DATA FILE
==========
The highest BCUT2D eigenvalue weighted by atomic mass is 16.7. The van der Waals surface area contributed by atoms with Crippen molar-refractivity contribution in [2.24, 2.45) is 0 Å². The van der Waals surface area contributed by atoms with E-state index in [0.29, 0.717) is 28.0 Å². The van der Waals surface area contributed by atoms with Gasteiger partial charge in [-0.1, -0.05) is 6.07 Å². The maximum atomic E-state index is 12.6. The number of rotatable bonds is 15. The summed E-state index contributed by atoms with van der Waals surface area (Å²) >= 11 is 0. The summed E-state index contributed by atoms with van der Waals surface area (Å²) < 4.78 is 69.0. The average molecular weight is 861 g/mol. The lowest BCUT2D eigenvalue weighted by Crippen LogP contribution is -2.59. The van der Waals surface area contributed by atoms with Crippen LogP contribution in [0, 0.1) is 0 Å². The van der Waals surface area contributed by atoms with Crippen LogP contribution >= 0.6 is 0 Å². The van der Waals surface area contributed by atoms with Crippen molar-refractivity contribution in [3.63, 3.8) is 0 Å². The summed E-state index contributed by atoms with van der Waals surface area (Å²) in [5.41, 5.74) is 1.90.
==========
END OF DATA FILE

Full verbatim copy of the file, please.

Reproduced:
The highest BCUT2D eigenvalue weighted by atomic mass is 16.7. The van der Waals surface area contributed by atoms with Crippen molar-refractivity contribution in [2.24, 2.45) is 0 Å². The van der Waals surface area contributed by atoms with E-state index in [0.29, 0.717) is 28.0 Å². The van der Waals surface area contributed by atoms with Gasteiger partial charge in [-0.1, -0.05) is 6.07 Å². The maximum atomic E-state index is 12.6. The number of rotatable bonds is 15. The summed E-state index contributed by atoms with van der Waals surface area (Å²) >= 11 is 0. The summed E-state index contributed by atoms with van der Waals surface area (Å²) < 4.78 is 69.0. The average molecular weight is 861 g/mol. The lowest BCUT2D eigenvalue weighted by Crippen LogP contribution is -2.59. The van der Waals surface area contributed by atoms with Crippen LogP contribution in [0, 0.1) is 0 Å². The van der Waals surface area contributed by atoms with Crippen LogP contribution >= 0.6 is 0 Å². The van der Waals surface area contributed by atoms with Crippen molar-refractivity contribution in [3.63, 3.8) is 0 Å². The summed E-state index contributed by atoms with van der Waals surface area (Å²) in [5.41, 5.74) is 1.90.